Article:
Fun fact about the Girl with the Tree Tattoo: I love Peter Pan. I have loved the story of the boy who could fly ever since I was a kid. The first appeal was the ability to fly, of course. And the fact that this ability was within the grasp of the “normal” Darling children. All they had to do was think happy thoughts! And get a little fairy dust sprinkled on them, but I like to focus on the happy thoughts part of the formula. Just think how awesomely it can translate to real life – with positive thinking and a leap of faith, you can lift yourself up out of your every day existence into something magical! You can reach for your dreams!
Ok, that’s about as cheesy as I’m going to get. But I bring this up because the opposite holds true as well. Negative thinking will bring you back down. I live on a cycle of positive and negative. I’ve written before about dealing with post-comp blues. It can be difficult to understand for someone who has never experienced it, but it’s a very real thing. I can get sad after happy, fun, or exciting events.
There is a scene in the movie Hook, with Robin Williams playing Peter Pan grown up, where Tinkerbell, played by Julia Roberts, is showing Peter the remains of the house he and the lost boys built for Wendy back when he was a boy. That scene is where Peter finds his happy thought and his ability to fly again. He’s hovering high up in the air laughing at this discovery when suddenly he loses the happy thought and starts plummeting back down to the ground. Tinkerbell shouts “just hold that happy thought, Peter!” With his eyes squeezed shut, he manages to stop his descent right before he hits the ground, and then with a smile of confidence, Peter takes off to soar all over Neverland.
I am on the edge of that descent with my eyes squeezed tight, trying to hold onto my happy thoughts. I had a great lesson on Monday, but that was partly because I worked very hard to not give any stage time to my demons who are still fretting over my silver routines. For someone whose neutral mood is below the average person’s neutral, if you were to consider mood on a vertical scale from happy on the top to sad on the bottom, staying on the happy half of the spectrum is hard work! But I focused on the progress I made, not the work still to be done. And I allowed myself to feel good about the bronze waltz run-through that we danced at the end of the lesson, which Teacher said was one of my best ever!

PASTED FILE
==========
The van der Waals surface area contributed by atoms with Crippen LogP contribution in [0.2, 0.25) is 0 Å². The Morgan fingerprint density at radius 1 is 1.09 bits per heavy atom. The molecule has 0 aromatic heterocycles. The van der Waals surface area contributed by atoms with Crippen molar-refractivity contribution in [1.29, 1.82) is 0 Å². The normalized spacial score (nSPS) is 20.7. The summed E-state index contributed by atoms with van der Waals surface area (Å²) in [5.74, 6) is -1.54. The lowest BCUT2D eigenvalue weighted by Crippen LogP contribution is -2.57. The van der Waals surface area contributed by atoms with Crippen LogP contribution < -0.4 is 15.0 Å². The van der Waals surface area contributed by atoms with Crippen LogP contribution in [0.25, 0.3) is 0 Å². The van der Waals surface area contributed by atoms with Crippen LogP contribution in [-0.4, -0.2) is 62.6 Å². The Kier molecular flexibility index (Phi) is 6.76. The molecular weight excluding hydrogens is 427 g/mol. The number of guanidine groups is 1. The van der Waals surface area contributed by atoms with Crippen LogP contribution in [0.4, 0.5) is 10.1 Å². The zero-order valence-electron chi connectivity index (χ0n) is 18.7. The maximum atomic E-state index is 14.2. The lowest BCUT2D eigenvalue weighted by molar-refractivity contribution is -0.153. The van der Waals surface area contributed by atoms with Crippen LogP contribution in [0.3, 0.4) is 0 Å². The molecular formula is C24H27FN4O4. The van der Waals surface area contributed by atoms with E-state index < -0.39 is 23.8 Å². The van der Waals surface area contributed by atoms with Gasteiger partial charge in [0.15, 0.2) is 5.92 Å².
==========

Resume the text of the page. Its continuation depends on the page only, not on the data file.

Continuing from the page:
It sounds obvious, but it’s so much easier said than done, especially when internal criticism and doubt are the norm.
I have been able to develop strategies that help with all of the mental hard work. Having goals like USDC is an important strategy because it provides a focus, which prevents the demons from running wild and unchecked in my head. This strategy can backfire though when care about the goal turns into anxiety about the goal. That’s when surrounding myself with positive and supportive people is another great strategy because they allow me to feed off of their positive energy when my own is running out. Just having an activity like ballroom dancing that engages my mind and body in a healthy way, provides social interaction, and is just plain enjoyable is hugely helpful for my state of being overall.
Two weeks to go and I’m actually feeling excited instead of anxiety-ridden! But staying that way is a conscious effort, so I’m picturing Tinkerbell encouraging me to “just hold that happy thought!”
I’ll never be one of those people who are happy-go-lucky all of the time. But that’s ok. I cherish the happy times even more. I share this because I know there are others who struggle to stay in the upper half of the mood scale, or even at neutral. You’re not alone.
I’m getting tired from all of the mental work to focus on the productive and the positive. But even as my eyes get heavy, I can still smile a little because I can feel that the demons are getting tired too. Maybe we can all relax together by the hotel pool in two weeks time!